Although the performance of pervoskite cells is promising in lab tests, the devices still suffer from low stability. "We need solar modules that can last for at least 5 to 10 years. For now, the lifetime of PSCs is much shorter," said Dr. Longbin Qiu in the OIST Energy Materials and Surface Sciences Unit led by Prof. Yabing Qi.
The researchers replaced titanium dioxide as the electron transport layer with tin dioxide, a stronger conductor that doesn't react with the adjacent perovskite layer. They also developed a method of applying tin dioxide to produce stable, efficient and scalable cells. Using sputtering deposition, the researchers learned how to craft an effective electron transport layer from tin dioxide. By precisely controlling the power of the sputtering and speed of the deposition, the researchers produced smooth layers with a uniform thickness over a large area without damaging the perovskite layer.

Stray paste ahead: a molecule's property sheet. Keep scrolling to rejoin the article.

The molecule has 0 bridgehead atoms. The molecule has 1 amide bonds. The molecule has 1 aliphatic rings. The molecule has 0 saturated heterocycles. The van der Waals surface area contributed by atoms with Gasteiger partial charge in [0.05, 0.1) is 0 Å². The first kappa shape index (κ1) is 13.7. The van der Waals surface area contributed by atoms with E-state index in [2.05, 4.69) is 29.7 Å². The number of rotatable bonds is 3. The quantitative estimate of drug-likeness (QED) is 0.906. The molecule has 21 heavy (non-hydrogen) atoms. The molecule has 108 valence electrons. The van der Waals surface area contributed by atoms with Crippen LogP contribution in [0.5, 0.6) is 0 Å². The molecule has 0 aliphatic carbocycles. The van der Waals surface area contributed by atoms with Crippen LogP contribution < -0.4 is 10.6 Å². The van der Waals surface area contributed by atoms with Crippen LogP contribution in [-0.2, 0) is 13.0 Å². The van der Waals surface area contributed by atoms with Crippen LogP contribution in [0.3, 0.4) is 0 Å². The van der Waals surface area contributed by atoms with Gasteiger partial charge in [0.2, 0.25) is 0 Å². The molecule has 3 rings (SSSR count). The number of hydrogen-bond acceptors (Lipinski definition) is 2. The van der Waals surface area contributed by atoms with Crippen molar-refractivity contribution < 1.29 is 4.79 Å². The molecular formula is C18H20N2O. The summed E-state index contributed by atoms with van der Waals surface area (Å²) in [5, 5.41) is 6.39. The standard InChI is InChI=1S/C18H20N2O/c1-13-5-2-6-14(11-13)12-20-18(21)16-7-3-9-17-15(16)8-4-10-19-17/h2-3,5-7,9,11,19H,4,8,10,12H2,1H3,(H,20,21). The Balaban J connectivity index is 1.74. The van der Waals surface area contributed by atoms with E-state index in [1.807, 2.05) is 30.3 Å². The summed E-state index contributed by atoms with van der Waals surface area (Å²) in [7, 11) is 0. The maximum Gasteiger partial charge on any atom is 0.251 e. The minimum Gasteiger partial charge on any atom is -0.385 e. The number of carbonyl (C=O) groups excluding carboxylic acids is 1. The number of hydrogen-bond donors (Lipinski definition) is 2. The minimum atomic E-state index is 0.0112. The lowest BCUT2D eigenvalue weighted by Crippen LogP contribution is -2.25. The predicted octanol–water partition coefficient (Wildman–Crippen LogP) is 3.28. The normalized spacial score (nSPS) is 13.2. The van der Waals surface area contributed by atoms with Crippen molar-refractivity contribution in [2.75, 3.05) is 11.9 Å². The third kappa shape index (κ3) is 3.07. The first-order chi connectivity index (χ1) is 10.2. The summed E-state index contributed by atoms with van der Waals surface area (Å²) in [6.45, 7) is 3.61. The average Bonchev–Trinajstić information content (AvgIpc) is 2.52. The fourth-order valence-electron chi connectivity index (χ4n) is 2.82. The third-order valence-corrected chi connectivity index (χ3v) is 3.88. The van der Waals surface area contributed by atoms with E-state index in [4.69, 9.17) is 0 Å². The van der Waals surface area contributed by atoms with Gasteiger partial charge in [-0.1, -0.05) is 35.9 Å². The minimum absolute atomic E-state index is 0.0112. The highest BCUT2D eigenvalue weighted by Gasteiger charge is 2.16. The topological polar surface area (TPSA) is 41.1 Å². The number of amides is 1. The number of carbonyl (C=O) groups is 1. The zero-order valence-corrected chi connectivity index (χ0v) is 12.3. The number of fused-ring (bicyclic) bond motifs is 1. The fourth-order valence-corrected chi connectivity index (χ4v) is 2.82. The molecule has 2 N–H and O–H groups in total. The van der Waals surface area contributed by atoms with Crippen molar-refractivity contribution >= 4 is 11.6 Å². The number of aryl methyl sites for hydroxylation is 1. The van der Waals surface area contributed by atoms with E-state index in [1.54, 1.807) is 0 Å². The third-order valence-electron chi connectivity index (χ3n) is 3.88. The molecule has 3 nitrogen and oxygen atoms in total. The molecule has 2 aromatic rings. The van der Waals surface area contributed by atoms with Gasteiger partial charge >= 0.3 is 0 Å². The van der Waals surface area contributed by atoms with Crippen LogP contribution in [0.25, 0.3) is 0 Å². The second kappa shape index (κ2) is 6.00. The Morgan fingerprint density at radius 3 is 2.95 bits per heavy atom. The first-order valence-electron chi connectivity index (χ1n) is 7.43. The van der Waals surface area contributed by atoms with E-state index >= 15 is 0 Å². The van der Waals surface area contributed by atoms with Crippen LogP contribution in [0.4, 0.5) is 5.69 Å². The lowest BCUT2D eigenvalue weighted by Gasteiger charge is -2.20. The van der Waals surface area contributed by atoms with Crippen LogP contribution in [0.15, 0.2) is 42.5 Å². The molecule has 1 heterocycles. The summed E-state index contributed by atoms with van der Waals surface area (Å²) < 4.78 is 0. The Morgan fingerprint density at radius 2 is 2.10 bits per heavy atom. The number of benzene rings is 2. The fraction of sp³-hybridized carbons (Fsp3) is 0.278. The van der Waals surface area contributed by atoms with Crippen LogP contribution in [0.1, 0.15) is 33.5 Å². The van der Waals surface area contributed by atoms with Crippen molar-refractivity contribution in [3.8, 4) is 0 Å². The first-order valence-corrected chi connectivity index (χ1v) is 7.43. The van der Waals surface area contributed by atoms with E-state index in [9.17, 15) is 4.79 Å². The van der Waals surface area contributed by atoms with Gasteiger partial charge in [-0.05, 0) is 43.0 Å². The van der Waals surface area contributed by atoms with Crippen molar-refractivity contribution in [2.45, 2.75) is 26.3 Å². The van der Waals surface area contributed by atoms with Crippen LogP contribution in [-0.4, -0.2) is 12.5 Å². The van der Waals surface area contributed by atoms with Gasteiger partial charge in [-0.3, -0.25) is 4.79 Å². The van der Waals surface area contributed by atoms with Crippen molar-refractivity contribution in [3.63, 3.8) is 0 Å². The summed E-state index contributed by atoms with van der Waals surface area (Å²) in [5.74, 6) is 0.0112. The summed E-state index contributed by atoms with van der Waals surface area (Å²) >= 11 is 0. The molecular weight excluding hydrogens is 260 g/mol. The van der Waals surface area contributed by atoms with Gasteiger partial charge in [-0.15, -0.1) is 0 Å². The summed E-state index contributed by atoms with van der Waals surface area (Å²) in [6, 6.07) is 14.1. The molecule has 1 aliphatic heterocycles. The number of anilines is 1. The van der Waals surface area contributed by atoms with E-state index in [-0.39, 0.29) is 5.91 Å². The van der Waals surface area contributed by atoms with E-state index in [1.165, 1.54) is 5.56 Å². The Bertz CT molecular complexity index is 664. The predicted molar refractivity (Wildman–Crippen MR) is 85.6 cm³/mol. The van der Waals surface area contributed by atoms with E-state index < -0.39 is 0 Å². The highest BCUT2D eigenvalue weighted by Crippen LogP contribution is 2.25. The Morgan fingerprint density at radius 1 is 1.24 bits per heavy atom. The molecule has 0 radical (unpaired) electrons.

In experiments, the researchers found that tin dioxide-based devices showed lifetimes over three times longer than devices using titanium dioxide with an efficiency of over 20 percent. "Tin dioxide can give users the device performance they need," said Qiu.
The researchers then built a larger 5 by 5 centimeter solar module with a light collecting area 22.8 square-centimeters, finding that the resuting devices showed over 12 percent efficiency.
"We want to scale these devices up to a large size, and though their efficiency is already reasonable, we want to push it further," said Prof. Qi. "We are optimistic that in the next few years, this technology will be viable for commercialization."
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